Remember it does not have to be a new week, month or year in order to make a positive change.

A summary on how to make sustainable changes

  • Make a list or mind map of goals you would like to accomplish (short and long term)
  • Pick your top 3 MOST important goals
Goal setting - new year's resolution
  • Make them realistic and specific – I.e. breaking long term goals into smaller tasks.
  • Find motivation, and more importantly discipline – ask yourself why you set this goal? This is why you get up everyday and complete a small task in order to reach that important goal!
  • Remember to look after your mental health. Prioritise tasks that you enjoy, self-care is productive and is an essential part of getting to where you want to be.
  • Embrace your emotions – if you’ve had a bad day, it is what it is! Take a few hours or even days off, let your emotions out, then get back to it!

For more info, check out How to set sustainable goals for yourself!

Thank you for reading The New Year’s Resolution ‘hype’, I wish you a very happy new year! I hope you found this post useful! Be sure to subscribe and follow me on Instagram!

If you liked this post, be sure to check out 5 foods packed with hidden sugars! and Jack Iredale on managing type 1, while playing professional football!

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red and white happy birthday cake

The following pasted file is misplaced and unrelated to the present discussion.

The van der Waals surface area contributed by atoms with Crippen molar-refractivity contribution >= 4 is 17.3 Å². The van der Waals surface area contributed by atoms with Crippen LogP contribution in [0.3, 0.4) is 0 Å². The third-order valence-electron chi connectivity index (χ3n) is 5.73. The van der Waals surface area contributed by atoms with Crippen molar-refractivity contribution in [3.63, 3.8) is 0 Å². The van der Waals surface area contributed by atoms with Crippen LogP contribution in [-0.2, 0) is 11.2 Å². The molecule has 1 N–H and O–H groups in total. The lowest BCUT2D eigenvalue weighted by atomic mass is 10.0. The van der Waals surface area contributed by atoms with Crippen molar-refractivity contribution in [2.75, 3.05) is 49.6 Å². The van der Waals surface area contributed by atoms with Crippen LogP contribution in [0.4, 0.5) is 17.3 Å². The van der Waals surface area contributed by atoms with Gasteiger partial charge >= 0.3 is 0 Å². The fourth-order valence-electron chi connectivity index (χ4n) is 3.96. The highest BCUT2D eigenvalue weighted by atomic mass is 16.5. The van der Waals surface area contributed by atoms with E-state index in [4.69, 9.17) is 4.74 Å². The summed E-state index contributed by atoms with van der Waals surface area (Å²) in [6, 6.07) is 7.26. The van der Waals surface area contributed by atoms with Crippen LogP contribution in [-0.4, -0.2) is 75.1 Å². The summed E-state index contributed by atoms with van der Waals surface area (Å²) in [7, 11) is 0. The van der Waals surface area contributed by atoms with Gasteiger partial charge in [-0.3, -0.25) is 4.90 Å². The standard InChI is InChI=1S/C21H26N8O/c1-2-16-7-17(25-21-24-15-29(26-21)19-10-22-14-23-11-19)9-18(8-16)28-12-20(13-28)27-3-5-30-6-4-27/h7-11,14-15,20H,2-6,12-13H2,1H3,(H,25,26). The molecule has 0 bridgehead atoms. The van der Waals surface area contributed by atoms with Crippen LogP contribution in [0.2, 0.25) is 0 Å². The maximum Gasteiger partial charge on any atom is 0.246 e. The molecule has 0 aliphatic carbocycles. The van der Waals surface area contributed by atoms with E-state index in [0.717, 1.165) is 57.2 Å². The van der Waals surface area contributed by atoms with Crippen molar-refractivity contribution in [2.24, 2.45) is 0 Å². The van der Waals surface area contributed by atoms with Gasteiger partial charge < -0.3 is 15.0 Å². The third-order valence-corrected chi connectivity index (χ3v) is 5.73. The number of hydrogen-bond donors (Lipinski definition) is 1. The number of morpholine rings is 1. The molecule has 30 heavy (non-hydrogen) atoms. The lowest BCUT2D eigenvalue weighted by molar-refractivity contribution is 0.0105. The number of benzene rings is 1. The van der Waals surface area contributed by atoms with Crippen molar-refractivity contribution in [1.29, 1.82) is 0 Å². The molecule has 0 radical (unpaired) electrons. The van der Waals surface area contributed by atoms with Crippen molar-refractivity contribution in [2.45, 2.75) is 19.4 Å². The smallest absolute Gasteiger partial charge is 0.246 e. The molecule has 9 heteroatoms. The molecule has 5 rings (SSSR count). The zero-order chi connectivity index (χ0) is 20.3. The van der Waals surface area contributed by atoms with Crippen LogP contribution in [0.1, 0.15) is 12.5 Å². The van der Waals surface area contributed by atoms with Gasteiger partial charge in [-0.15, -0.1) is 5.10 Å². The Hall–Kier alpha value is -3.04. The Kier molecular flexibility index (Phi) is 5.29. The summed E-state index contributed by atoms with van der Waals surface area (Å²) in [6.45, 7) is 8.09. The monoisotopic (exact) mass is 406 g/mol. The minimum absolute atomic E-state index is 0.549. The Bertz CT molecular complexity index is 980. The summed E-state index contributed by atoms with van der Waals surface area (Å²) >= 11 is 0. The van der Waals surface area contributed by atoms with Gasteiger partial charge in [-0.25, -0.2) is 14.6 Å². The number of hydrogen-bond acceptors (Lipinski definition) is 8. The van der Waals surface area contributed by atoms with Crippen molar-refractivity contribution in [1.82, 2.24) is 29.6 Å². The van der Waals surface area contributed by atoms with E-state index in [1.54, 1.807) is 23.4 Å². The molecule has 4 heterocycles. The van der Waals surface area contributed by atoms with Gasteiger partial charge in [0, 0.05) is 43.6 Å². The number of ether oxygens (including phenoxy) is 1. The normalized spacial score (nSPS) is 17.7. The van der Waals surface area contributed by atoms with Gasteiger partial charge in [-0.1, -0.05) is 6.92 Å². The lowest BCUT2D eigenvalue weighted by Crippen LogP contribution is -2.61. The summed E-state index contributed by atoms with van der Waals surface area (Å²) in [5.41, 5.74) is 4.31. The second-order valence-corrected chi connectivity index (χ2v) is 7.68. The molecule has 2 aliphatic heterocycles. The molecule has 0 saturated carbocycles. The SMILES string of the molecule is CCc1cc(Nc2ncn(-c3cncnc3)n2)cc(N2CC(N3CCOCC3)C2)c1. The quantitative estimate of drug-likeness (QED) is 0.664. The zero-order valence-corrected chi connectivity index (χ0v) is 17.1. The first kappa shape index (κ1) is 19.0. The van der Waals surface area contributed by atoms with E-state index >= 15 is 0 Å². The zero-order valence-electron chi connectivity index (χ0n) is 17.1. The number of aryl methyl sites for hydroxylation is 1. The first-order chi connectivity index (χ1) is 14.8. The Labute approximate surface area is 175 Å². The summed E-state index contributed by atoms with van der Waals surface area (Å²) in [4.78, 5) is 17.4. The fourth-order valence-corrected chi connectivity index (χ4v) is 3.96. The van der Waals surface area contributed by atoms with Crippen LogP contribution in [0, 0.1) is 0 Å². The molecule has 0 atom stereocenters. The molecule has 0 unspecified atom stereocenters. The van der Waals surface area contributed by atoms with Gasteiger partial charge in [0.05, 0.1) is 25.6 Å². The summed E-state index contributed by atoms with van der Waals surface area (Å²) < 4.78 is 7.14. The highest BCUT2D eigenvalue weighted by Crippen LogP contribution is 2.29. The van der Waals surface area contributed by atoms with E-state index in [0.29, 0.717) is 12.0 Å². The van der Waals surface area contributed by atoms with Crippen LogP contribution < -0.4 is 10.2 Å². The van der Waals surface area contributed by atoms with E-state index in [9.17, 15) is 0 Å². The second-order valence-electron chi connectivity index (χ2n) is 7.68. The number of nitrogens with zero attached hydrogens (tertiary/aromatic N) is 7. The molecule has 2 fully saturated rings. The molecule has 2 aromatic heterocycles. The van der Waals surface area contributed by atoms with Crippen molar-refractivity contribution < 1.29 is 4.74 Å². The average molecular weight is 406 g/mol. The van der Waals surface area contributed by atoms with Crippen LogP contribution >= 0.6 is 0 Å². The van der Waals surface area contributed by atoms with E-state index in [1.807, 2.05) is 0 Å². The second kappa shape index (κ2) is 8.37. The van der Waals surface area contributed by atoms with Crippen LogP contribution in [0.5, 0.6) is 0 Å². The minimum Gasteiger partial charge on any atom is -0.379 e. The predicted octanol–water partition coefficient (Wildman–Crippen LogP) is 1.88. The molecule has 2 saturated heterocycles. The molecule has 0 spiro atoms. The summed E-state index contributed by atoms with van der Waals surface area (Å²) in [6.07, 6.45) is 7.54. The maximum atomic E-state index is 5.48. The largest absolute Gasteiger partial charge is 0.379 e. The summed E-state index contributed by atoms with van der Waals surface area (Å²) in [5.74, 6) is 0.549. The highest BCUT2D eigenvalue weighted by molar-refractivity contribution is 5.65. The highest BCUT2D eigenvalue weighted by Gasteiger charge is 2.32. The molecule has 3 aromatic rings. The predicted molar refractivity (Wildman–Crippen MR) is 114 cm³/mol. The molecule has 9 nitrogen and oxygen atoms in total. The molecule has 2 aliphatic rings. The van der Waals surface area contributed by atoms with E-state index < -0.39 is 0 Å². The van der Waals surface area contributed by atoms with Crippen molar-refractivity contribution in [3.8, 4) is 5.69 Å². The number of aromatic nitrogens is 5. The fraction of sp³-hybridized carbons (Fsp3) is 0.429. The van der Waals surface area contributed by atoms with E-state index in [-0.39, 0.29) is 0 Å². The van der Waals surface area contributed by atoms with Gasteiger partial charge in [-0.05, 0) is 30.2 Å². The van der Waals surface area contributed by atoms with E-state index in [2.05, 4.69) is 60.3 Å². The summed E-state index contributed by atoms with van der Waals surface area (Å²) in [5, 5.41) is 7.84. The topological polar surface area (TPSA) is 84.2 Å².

Top Tips

Merry Christmas from Defying Diabetes!

merry Christmas

This is just a quick Merry Christmas from us and a massive thank you to all of the amazing Defying Diabetes readers!

I’ll keep this post short, but here are a couple of things to do to get the most out of your Christmas.

  1. Stay hydrated
  2. Go for a walk with your family
  3. Tell your loved ones you love them
  4. Play a game!
  5. And eat lots of amazing food and drink!
Merry Christmas from Defying Diabetes

Be sure to subscribe and follow me on Instagram!

If you liked this post, be sure to check out Christmas Turkey Curry Recipe! and Delicious Banana Brownie Recipe!

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Top Tips

Christmas activity ideas!

This weeks post is a little different, I want to focus on mental health and general wellbeing. Christmas is such a lovely time of year, it often passes by so quickly, leaving us thinking we should have been more festive!

So I’m going to share some fun Christmas activity ideas you can do with your family and friends to make the most of the festive season!

1. Create a Christmas movie list

This is something I love to do every year with my family! There is nothing better than snuggling up with a blanket, a hot drink and watching a great movie!

Making a list also gets you super excited, here are some ideas for your Christmas movie list:

home alone
  • Elf
  • Home alone 1 & 2
  • The Christmas Chronicles 1 & 2 (Netflix)
  • The Grinch (2018)
  • How the Grinch Stole Christmas (2000)
  • Love Actually
  • Gremlins

2. Go to a Christmas Market

Christmas markets are absolutely beautiful, there is so much to enjoy including:

Christmas market - Christmas activities
  • Christmas lights
  • Traditional food and drinks
  • Gift buying
  • Decoration Inspo and buying
  • Ice skating